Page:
flux density in transformer

Discussion in 'Physics' started by Labiva, Aug 4, 2012.

1. Labiva Thread Starter New Member

Aug 4, 2012
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0
How can i calculate the maximum flux density in a transformer?

2. t_n_k AAC Fanatic!

Mar 6, 2009
5,448
790
If its a transformer with a sinusoidal waveform supply [such as a mains transformer] - you use the most fundamental of all the transformer equations.

[Volts RMS]

where

E=Applied [usually primary] rms voltage
f=frequency [Hz]
N=turns on the winding [primary] where the voltage E is applied
A=Magnetic circuit cross-sectional-area enclosed by the winding [m^2]
Bm = the maximum flux density [Tesla]

[Tesla]

3. Labiva Thread Starter New Member

Aug 4, 2012
7
0
actually i want to build a transformer on my own. the formula for finding the primary winding of the transformer is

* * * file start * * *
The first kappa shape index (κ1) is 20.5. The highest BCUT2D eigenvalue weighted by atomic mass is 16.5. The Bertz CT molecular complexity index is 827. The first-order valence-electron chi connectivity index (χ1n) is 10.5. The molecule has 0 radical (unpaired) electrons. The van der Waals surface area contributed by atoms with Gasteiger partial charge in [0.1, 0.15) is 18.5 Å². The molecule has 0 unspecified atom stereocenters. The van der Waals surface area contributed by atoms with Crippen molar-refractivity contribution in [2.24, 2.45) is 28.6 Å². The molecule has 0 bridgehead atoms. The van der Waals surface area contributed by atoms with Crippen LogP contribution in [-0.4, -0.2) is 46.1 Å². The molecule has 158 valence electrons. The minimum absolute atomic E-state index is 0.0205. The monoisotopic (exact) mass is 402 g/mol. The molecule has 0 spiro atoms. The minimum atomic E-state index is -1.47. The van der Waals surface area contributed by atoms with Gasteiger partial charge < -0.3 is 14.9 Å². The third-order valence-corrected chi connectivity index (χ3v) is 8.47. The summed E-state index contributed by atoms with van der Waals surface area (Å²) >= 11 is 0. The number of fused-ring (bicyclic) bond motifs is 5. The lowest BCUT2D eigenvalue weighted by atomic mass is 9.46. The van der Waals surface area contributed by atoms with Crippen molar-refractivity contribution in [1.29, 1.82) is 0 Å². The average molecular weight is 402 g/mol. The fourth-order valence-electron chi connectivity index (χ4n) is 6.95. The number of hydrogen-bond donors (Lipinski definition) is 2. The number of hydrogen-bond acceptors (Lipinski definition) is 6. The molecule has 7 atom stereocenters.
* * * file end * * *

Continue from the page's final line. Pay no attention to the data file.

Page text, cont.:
Np= (Ep X 10^8) / 4.44*F*A*Bm where

Np = number of primary turns.
Ep = known primary input voltage in volts.
Bm = maximum flux density in gauss.
A = effective core area in cm^2
F = input frequency in Hz.

so here both N and Bm are unknown. so how can i calculate Bm then so that i can find the number of primary windings.

4. t_n_k AAC Fanatic!

Mar 6, 2009
5,448
790
The maximum flux density Bm depends very much on the material used. Mains frequency transformer steels can be operated at least to 1.5 Tesla [15,000 gauss] - and probably up to 1.7 or 1.8 Tesla depending on the core losses and magnetizing current harmonics one is willing to tolerate. Other materials like ferrites have much lower practical Bm values.

Labiva likes this.
5. #12 Expert

Nov 30, 2010
18,076
9,691
The best resource for limits of the core material is the manufacturer that makes the material, but I'm speaking as an OEM. If you're going to dissolve everything off an existing transformer and wind it yourself, go with what TNK said.

6. whale Active Member

Dec 21, 2008
111
0
use Magnet FEM software from infolytica (free one year trial available)